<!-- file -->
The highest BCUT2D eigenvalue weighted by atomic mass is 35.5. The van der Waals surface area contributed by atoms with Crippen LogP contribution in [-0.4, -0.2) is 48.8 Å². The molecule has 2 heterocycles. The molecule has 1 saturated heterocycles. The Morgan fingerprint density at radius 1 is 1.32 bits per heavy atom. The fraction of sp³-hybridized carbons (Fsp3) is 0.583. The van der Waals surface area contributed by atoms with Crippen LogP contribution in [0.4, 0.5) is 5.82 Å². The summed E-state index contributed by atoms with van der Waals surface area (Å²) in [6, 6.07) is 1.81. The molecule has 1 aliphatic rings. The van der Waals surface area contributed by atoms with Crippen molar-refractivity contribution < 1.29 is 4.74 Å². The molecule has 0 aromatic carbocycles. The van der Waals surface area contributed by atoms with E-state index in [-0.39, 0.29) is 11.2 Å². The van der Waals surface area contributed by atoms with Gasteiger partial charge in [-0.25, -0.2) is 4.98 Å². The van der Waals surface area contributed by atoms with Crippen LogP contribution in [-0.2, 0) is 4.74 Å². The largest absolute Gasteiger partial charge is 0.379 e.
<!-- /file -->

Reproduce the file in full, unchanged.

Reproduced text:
The highest BCUT2D eigenvalue weighted by atomic mass is 35.5. The van der Waals surface area contributed by atoms with Crippen LogP contribution in [-0.4, -0.2) is 48.8 Å². The molecule has 2 heterocycles. The molecule has 1 saturated heterocycles. The Morgan fingerprint density at radius 1 is 1.32 bits per heavy atom. The fraction of sp³-hybridized carbons (Fsp3) is 0.583. The van der Waals surface area contributed by atoms with Crippen LogP contribution in [0.4, 0.5) is 5.82 Å². The summed E-state index contributed by atoms with van der Waals surface area (Å²) in [6, 6.07) is 1.81. The molecule has 1 aliphatic rings. The van der Waals surface area contributed by atoms with Crippen molar-refractivity contribution < 1.29 is 4.74 Å². The molecule has 0 aromatic carbocycles. The van der Waals surface area contributed by atoms with E-state index in [-0.39, 0.29) is 11.2 Å². The van der Waals surface area contributed by atoms with Gasteiger partial charge in [-0.25, -0.2) is 4.98 Å². The van der Waals surface area contributed by atoms with Crippen LogP contribution in [-0.2, 0) is 4.74 Å². The largest absolute Gasteiger partial charge is 0.379 e.